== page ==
PDA

View Full Version : One Light Package per couple enough?



Cichlid
08-02-2007, 22:21
Is one primary light and one secondary enough between two people? Or should we each have a primary? Looking at the Princeton Tec LED package.

Wolfie2012
08-02-2007, 22:29
In my opinion you each should have a primary (and ideally a backup). I'd think about what would happen if you got seperated and one of you is left without a light.

Illini_Fan
08-02-2007, 22:33
When I was outfitting my son and I -- I went with a primary and secondary light for each of us individually. I wouldn't recommend sharing a light.

WaterRat
08-02-2007, 22:33
Yeah, each one needs a primary. It's always good that the dive team have equal power lights. This makes it easier to signal with the light. Whoever was diving the primary would wash out the backup light.

Ron

thesmoothdome
08-02-2007, 22:42
Each diver should have a primary light. Do they need to be equal strength? Probably not, but they should each should be bright enough to be considered a primary.

That said, during lobster season, we mainly used what most people would consider back up lights because we wanted our hands free. It worked for us, but I wouldn't recommend it for others.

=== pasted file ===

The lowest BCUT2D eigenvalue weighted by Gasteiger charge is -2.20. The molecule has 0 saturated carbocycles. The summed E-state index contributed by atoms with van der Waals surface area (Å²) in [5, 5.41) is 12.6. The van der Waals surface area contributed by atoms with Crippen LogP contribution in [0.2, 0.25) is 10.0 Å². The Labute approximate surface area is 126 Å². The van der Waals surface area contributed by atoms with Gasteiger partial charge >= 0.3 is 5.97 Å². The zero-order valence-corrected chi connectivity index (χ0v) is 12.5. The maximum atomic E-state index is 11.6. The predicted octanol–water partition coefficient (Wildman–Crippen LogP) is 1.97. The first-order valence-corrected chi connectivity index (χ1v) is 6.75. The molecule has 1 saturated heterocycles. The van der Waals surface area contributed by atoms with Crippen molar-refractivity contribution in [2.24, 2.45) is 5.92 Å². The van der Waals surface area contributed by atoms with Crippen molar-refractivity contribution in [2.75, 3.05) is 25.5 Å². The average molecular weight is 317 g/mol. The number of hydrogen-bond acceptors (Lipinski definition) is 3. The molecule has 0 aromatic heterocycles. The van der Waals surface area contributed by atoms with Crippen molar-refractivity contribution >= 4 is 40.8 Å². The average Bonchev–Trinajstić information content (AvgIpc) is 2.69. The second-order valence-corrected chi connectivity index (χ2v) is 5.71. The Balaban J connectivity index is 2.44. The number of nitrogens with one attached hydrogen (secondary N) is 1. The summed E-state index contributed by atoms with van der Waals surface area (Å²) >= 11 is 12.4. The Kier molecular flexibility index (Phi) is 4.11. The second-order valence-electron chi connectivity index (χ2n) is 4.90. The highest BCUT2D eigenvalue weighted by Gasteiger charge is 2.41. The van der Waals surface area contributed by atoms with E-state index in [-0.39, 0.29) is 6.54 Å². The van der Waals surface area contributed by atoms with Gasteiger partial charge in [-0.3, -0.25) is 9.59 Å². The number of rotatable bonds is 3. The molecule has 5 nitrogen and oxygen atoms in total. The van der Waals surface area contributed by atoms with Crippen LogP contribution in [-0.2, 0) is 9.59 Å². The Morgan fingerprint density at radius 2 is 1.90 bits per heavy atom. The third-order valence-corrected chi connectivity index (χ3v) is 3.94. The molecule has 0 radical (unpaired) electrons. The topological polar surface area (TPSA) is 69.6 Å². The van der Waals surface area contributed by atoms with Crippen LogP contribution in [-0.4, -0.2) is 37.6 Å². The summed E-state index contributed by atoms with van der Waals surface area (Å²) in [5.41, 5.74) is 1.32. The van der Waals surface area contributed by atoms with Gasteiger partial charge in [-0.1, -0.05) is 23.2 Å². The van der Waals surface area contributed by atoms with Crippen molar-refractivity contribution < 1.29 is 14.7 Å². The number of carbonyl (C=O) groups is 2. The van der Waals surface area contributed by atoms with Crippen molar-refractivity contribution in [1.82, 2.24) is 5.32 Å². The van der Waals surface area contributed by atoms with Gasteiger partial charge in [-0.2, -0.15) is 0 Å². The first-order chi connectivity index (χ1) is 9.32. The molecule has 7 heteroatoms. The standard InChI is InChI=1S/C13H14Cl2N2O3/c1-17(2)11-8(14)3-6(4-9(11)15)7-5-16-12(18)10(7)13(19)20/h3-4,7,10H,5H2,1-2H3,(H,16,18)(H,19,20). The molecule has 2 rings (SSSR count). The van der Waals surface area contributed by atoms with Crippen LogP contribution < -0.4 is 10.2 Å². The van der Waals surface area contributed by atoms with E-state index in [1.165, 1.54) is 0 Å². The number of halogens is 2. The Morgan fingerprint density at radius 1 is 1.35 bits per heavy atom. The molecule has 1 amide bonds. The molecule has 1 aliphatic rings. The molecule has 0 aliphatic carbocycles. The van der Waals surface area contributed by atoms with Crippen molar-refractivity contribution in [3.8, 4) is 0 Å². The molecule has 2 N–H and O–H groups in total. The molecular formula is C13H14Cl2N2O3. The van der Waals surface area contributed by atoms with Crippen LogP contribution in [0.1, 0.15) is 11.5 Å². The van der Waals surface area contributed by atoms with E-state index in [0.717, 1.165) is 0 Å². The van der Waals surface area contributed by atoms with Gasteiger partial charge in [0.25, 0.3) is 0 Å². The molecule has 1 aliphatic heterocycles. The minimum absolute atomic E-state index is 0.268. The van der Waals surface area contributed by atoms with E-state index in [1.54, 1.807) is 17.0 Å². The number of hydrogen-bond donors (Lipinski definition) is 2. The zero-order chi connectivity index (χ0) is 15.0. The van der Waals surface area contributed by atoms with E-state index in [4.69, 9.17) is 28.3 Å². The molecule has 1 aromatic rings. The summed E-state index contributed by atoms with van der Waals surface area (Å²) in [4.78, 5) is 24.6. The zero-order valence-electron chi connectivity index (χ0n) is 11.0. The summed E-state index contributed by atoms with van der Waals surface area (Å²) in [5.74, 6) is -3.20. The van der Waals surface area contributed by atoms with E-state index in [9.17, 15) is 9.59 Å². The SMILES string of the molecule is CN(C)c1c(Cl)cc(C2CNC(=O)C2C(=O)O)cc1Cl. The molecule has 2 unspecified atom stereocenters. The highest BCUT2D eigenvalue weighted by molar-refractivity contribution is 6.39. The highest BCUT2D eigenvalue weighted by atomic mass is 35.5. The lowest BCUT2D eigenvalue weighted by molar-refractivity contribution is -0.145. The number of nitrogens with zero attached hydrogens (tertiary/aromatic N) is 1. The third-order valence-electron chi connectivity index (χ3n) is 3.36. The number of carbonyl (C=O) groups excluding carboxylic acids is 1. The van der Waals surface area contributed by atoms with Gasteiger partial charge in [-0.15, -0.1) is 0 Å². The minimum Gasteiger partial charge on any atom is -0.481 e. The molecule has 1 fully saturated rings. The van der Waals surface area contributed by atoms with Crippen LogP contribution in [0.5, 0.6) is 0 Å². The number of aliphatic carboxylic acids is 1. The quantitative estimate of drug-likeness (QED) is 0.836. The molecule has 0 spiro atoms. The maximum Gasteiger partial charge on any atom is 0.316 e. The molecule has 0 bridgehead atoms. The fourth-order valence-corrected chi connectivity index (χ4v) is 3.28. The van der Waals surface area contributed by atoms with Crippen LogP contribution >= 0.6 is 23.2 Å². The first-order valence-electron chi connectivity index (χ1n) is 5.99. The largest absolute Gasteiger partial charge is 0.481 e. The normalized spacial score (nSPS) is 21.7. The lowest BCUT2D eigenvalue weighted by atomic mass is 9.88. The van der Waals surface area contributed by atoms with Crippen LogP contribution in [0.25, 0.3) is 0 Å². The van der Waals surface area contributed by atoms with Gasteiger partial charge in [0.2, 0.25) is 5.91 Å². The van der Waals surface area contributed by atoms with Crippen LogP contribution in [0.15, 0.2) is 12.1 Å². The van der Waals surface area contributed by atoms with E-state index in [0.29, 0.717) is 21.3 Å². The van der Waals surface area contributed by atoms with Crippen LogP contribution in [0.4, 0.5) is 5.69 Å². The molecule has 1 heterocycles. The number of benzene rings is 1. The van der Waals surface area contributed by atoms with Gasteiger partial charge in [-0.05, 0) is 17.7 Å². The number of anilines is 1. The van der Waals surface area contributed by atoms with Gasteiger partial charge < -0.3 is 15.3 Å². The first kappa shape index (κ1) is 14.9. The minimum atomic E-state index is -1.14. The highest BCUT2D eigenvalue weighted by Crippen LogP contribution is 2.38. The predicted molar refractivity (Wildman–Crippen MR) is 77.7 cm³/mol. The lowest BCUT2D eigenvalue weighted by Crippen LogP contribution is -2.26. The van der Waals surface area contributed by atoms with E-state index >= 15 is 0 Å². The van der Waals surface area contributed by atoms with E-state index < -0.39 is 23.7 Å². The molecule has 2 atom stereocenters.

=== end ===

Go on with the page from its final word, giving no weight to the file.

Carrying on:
Really, in a recreational OW environment, it comes down to comfort level. If you're comfortable with seeing less around you, then maybe a primary and a secondary light is good enough for a buddy team. In an overhead environment, definately not.

CompuDude
08-02-2007, 23:13
One primary AND one secondary each. At least, for night dives. If you're just looking for something to look under ledges with, you can get away with skimping for now.

thesmoothdome
08-02-2007, 23:18
One primary AND one secondary each. At least, for night dives. If you're just looking for something to look under ledges with, you can get away with skimping for now.

Hehe...between this and the Suunto issue, we may never dive together! :smiley15:

CompuDude
08-02-2007, 23:28
One primary AND one secondary each. At least, for night dives. If you're just looking for something to look under ledges with, you can get away with skimping for now.

Hehe...between this and the Suunto issue, we may never dive together! :smiley15:
Hey, I make the recommendations for safety reasons if someone asks, I'm not going to insist on it from a buddy, though... unless you're my S.O. And then it's definitely safety first!